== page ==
Learn how to spot the symptoms of burnout – and how to take action…
What Is Burnout?
Put simply, burnout is a state of complete exhaustion – mentally, physically and emotionally. When someone is experiencing burnout, they may feel listless, drained and utterly hopeless. You may lose interest in things you once enjoyed and find it difficult to engage in activities or with family and friends.
What Causes Burnout?
Burnout can be caused by many factors. Work pressures, school or university stress, bereavement, relationship troubles or money worries are the most common contributors to burnout, however any prolonged stressful situation can cause an individual to feel burnt out.
Stress Vs Burnout – What’s The Difference?
Burnout and stress are different. Stress is usually something that’s more short-term and caused by a work deadline or something that’s going on in our personal life that does eventually come to an end, whereas burnout takes place over a longer period.
Burnout is usually associated with prolonged work stressors.
People often report burnout when they have been working to capacity for a prolonged period, or when their workload has increased beyond capability.
“I was just so stressed trying to do the work of two people after my colleague left. It was virtually impossible to meet deadlines unless I worked until 10pm at night. And, of course, this became the norm, but I couldn’t sustain it. I used to love my job, but at that point, I felt like the only option was to leave.”
The following also contribute to burnout:
- Starting a new job and having unclear goals or knowing what is expected of you
- Having little support from your direct manager or losing a supportive boss
- Having little or no recognition for the work you have done. Often, ‘no news is good news’ in a busy environment however, we all need some positive feedback now and again.
Finally, do your values align with the organisation or your role? People often find it difficult to sustain a job that doesn’t align with their own moral and ethical values.
5 Signs of Burnout
So, how do you know if you’re experiencing burnout, stress, or if it’s anxiety or depression? Are you just tired and in need of a break or are you dealing with a case of burnout? Here are five symptoms to look out for:
Feeling utterly fatigued and drained is a big red flag – burnout can leave a person feeling as if they just want to sleep all the time. Read more about feeling lethargic here.
- Losing Interest
Burnout can cause an individual to lose interest in their work or activities they usually enjoy. You may have taken great pride and care with your work but now feel apathetic about it or be wondering, ‘What’s the point?’.
Tension headaches and intestinal problems are both signs of burnout. Stress, especially when it’s long-term, can take its toll on the immune system so you may find yourself experiencing headaches, tummy issues and feeling generally run down.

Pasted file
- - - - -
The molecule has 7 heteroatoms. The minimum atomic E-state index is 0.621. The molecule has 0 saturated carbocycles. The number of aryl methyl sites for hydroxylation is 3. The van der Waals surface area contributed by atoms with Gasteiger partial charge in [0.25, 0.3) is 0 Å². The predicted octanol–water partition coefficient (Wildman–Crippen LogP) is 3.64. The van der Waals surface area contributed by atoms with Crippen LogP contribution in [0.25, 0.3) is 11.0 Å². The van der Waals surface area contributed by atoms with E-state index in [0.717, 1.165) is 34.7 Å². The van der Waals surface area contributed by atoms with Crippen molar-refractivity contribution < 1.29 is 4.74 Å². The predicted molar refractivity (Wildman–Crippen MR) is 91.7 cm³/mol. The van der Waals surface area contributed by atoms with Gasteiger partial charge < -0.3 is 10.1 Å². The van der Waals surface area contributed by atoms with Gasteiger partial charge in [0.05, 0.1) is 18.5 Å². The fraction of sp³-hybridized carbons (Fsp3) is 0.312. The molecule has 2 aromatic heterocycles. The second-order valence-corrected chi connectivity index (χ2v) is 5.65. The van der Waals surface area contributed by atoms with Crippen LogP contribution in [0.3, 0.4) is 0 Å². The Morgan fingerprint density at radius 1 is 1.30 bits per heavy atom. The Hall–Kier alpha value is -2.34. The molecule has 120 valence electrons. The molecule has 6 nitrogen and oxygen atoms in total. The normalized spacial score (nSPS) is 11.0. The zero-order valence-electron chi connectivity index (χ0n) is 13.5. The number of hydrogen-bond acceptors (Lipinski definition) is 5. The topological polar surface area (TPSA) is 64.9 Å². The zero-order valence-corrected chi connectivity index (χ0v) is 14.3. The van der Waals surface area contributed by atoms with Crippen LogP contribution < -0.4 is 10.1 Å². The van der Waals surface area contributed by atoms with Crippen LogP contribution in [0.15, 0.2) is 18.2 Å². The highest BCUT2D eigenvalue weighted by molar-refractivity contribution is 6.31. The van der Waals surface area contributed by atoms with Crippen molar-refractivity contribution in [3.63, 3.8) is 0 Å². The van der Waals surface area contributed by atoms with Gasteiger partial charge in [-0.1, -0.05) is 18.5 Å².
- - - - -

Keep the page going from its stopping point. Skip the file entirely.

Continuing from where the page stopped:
- Changes To Sleeping Pattern
Burnout can play havoc with your sleeping pattern. You may find yourself wanting to sleep more and taking naps throughout the day or you may struggle to drift and wake up repeatedly throughout the night. Read about the benefits of a good night’s sleep here.
- Short Temper
When someone feels burnt out and at the end of their tether, it can lead to frayed nerves and a short temper. Burnout can cause a person to feel less able to deal with situations that arise, and this can lead to arguments and tension with others. If you feel like you have a short fuse, read our 10 ways to keep a cool head here.
Dealing With Burnout
The first step to dealing with burnout is realising you have it and this is often difficult to diagnose because many of the symptoms are associated with stress, anxiety and depression. If you recognise the above symptoms and you think you’re experiencing burnout, talk about it with a friend, family member or your doctor.
There are simple steps you can take to alleviate the symptoms of burnout. Start building regular breaks into your day to give yourself much-needed time away from stressful situations. Consider these intervals as ‘mini mental health breaks’ and use this time to focus on mindfulness activities and relaxation techniques. Discover mindfulness tips and activities here.
Exercise is also a great tool to help you in the battle against burnout. Try to build exercise into your daily routine – even a short walk can do wonders for boosting those feel-good endorphins. In fact, establishing a routine can also help you cope with burnout. Sticking to a set routine can help you strike a better work/life balance. Create to-do lists and break tasks into smaller, manageable goals and set regular wake-up/bed alarms to build structure into your day. Learn how to establish a simple bedtime routine here.
Establishing boundaries is key. If you’re feeling overwhelmed and fed up with work/school commitments intruding on your downtime, then it’s time to set some boundaries. This has been a little more difficult by the increase in homeworking with many people feeling as if they’re on the clock 24/7 but it’s important to define and separate work time from home time. Setting alarms on your phone to indicate the start and end of your shift/working day can help. Switch off work emails and notifications when you’ve finished work for the day and put your laptop/phone etc., away and out of sight. Your downtime is now yours and yours alone.
If you’re experiencing burnout and need more support, please make an appointment with your GP, or talk to a therapist about how you’re feeling.